A number of submissions to the Review called for client contributions to be amended to provide for a tiered contribution linked to the quantum of services received, plus a means tested amount with means testing linked to pension/seniors health card assessments to avoid duplication.
One submission stated that until the proposed integration of home care programs (scheduled for July 2018) has been implemented and the impact on the market evaluated, new reforms for home care should not be considered.
Access to home care
Subsidised aged care places are controlled under the national provision ratio which in 2015-16 provided for 113.2 places for every 1,000 persons aged 70 years or over. This ratio is set to grow to 125 by 2021-22 with home care places increasing from 27 to 45, residential places reducing from 86 to 78 and the addition of two restorative care places.
A number of submissions considered, consistent with the ultimate objective of the Aged Care Roadmap, that the market should determine the number and mix of places subject to ensuring financial sustainability and the protection of special needs groups, rural, remote and other areas of thin markets.
Key concerns of the submissions in relation to access to care include that:
a capped supply system is not consistent with a consumer driven, market based system; it may be doubted that the current planning ratios will be able to meet the dynamic demand for
home care; while a capped supply system remains in place allocating scarce resources requires that the
prioritisation methodology not only be consistent, equitable, evidenced based and transparent but also remove current systemic obstacles to streamlined access caused by wait times, particularly those arising from assessment and means testing requirements; the true components and costs of care must be recognised and their impact taken into account in financial and demand modelling particularly in relation to providing:
o adequate levels of care; o service quality; o a sufficient return on capital for providers; o stable and predictable baseline funding to enable provider investment and innovation;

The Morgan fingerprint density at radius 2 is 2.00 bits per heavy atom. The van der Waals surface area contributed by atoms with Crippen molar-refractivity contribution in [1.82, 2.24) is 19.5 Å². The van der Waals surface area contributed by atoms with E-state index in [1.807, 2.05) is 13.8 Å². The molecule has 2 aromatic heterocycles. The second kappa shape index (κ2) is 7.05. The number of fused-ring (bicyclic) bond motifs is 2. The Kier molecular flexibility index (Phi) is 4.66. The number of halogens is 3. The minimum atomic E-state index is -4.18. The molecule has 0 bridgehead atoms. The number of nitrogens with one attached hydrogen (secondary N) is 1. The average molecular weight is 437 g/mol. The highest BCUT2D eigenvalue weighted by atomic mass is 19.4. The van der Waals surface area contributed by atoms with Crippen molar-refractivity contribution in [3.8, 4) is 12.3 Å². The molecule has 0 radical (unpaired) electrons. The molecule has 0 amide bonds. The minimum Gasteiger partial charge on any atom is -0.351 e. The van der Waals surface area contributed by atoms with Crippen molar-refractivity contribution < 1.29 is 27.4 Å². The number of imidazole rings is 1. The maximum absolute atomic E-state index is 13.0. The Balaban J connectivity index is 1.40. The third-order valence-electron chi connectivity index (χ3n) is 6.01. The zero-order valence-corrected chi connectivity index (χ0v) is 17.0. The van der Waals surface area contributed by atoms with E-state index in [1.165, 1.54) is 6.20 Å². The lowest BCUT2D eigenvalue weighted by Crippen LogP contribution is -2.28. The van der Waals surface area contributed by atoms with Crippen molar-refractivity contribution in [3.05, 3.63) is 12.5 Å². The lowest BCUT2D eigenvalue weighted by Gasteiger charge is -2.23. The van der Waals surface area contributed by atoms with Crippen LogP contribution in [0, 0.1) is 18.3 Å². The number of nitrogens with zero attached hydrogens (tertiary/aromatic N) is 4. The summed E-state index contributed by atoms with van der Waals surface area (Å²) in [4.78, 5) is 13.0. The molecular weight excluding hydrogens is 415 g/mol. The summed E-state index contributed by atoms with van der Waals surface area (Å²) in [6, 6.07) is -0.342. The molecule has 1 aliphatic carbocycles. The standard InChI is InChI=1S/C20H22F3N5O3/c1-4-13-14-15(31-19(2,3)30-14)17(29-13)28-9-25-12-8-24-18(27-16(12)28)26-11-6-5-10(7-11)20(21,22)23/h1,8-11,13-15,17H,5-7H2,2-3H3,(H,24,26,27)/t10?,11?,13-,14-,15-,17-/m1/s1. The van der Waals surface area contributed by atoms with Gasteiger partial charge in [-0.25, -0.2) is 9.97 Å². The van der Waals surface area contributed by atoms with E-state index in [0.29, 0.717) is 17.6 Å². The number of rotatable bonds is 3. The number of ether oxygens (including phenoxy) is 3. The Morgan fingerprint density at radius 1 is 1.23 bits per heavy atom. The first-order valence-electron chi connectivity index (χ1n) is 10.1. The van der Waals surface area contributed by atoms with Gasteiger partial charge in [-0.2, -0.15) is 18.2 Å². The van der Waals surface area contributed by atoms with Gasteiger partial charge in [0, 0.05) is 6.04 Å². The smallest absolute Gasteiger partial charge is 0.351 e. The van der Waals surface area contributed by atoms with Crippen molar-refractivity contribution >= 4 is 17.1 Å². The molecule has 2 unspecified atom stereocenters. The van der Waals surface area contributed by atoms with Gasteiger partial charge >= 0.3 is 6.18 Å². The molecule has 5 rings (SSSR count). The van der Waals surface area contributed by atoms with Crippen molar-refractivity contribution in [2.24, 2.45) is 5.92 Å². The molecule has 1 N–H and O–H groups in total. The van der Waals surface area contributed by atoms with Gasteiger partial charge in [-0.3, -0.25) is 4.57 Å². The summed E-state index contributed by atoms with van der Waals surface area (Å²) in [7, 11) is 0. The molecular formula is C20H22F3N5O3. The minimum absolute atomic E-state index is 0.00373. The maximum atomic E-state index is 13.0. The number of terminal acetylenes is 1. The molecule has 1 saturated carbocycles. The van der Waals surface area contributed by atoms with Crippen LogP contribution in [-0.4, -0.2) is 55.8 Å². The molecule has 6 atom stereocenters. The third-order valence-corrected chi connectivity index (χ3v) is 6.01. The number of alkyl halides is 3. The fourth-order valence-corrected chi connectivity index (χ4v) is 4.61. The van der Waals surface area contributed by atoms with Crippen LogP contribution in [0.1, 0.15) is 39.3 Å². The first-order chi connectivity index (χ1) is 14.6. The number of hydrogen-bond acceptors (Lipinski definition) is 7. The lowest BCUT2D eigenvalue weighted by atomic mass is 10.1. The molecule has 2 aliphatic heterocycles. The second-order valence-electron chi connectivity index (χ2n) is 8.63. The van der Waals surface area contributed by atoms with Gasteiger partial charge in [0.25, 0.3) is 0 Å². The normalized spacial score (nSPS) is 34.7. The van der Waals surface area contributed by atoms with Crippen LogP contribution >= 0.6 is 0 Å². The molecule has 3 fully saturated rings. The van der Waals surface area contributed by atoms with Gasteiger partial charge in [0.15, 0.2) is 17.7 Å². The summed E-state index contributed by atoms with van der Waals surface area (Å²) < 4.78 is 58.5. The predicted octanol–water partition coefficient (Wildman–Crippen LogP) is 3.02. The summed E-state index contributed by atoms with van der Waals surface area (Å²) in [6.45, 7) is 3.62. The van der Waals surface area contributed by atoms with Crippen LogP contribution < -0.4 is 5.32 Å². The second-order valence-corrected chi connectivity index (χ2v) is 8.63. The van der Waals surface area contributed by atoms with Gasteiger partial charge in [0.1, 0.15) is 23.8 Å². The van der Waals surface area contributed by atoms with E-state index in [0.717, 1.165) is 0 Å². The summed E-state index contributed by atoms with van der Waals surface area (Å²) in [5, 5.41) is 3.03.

and o appropriate funding models including consumer contribution models such as insurance
and home equity release;
older people and their carers must be adequately informed to enable them to perform their consumer role, electronic platforms must be supplemented with other support including face to face and documentary information.
Allocation of scarce resources
Priority to take up the limited supply of Home Care Packages is determined by reference to assessed need and the time spent waiting, with income means testing a prerequisite to the allocation of a subsidised package. Submissions highlighted the systemic delays, particularly arising from the complexity of income testing, which not infrequently result in a change in the nature of the consumer's care requirements and the need for reassessment. Statistics provided by COTA Australia, a national peak body for older Australians, show that 1 in 5 consumers who have an aged care approval (ACAT assessment) wait more than 9 months to enter into the aged care system.
The market for care is uneven and littered with special needs circumstances where there really is no contestable market. These special needs circumstances are not static. The submissions indicate that the list of special needs groups identified in the legislation should be reconsidered and expanded. In particular, the list does not take account of a range of emerging vulnerable client profiles such as cohorts requiring palliative care, people presenting with chronic and complex health care conditions or severe behavioral symptoms of dementia. Special needs cohorts can also be identified other than by reference to health and location such as those experiencing elder abuse, those with disabilities or in the justice system or accessing services across multiple systems.
Care services, once considered to be `niche' services are in fact now core services for care providers (for example, dementia care) and there needs to be continuing consideration of changing core care profiles.
The Commonwealth's financial and demand modelling must be dynamic.
The true components and costs of care
Protecting equity of access to care includes preserving care at the appropriate level against erosion by ancillary outgoings. This requires that the true components and costs of care must be identified and their impact taken into account such as:
service quality; administration; diversity in rural areas; the significant differential between metropolitan areas and rural areas; interpretation services; culturally appropriate care; and consumers crossing a range of categories such as veterans of the Australian Defense Forces
identifying as part of the culturally and linguistically divers (CALD) population.
As an example of the impact of the true costs of care, one submission referred to the care component of a $14,000.00 per year home care package being reduced by $3,000 in the first year to pay for the translation of a care contract into the consumer's own language. Under current Department of Health policy, translation services are available to service providers for their operational matters such as negotiating a care agreement, co-designing a care plan and arranging a care budget. This translation was outside the service provider's operational requirements.
Models of funding